By Sid Adilman
One day in Cannes, Roger asked me if I want to meet Graham Greene. I was overjoyed to being given such an opportunity. Roger directed me to a transport to Cape D’Antibes for a private drinks party where Greene was to be.
I arrived and ran into an already boiled Anthony Burgess and we chatted amiably about the unsteady state of western literature.
Tall, rheumy-eyed Greene ambled in and I bolted over to him and asked many questions which he answered politely but kept backing away from me. One of the party hosts finally took him to other guests.
The next day Roger asked me if I had questioned Greene. I said yes. Then and only then did Roger tell me that he was invited to send a Variety reporter to the party on condition that the reporter did not ask Greene any questions.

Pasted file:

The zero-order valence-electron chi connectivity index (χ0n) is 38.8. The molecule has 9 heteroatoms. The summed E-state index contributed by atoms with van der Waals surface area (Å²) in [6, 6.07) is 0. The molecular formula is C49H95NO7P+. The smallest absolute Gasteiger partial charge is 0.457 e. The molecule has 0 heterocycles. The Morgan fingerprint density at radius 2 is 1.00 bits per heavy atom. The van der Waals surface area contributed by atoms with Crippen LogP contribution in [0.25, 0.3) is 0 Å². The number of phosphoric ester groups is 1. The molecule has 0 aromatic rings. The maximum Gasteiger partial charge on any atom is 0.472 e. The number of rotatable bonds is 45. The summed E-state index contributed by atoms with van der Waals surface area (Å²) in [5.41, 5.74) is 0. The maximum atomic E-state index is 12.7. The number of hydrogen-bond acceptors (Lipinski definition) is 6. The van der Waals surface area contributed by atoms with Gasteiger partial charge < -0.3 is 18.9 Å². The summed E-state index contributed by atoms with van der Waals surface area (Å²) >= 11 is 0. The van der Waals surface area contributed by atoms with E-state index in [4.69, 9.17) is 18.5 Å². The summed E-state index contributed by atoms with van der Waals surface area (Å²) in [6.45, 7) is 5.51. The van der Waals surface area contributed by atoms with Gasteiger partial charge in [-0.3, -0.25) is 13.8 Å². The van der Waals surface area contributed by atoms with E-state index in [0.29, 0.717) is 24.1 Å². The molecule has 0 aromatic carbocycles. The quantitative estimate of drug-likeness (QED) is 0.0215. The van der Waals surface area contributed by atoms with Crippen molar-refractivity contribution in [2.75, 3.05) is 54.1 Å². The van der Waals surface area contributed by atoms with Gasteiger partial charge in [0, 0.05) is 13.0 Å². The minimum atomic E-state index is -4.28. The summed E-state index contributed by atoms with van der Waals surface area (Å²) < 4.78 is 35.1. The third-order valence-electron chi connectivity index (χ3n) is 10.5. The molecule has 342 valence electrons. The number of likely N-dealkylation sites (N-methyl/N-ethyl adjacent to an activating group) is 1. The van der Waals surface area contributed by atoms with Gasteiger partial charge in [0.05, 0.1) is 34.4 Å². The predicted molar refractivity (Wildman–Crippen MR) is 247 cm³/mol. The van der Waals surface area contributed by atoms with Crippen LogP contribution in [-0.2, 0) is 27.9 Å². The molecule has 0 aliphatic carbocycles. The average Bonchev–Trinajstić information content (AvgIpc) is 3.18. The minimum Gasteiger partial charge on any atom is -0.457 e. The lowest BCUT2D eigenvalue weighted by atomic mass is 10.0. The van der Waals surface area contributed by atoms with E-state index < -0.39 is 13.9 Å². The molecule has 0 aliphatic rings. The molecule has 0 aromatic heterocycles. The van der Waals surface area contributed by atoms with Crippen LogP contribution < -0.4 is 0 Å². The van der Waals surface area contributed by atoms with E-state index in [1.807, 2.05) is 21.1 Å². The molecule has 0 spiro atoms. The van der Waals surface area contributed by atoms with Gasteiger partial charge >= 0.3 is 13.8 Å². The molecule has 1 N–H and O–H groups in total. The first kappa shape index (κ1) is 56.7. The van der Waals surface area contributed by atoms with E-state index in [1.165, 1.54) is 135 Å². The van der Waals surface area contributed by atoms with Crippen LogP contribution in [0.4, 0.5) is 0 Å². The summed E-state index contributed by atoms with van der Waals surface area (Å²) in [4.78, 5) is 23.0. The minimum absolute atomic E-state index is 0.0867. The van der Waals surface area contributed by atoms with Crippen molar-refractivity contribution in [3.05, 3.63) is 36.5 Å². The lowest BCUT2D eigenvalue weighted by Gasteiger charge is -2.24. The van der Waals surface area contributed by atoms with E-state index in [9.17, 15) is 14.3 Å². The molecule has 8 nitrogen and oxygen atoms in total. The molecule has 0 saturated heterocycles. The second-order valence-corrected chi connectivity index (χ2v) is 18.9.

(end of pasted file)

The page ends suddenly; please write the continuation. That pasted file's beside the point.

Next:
Had I known that in advance, I told Roger I would not have gone and missed what for me was a golden Cannes-related moment. Roger let the matter drop and what he told the party hosts I never knew.
Also, in my first year in Cannes Roger kindly introduced me to British and French sales agents and talked me up to them. The Toronto festival was in its infancy and I had some visiting distribs but didn’t know sales agents or really what they did. Roger filled me in and because of the contacts he set up for me with these sales agents in Toronto and because of him they considered me a reporter they could divulge information to.
I owe Roger much more. I am sorry for his loss.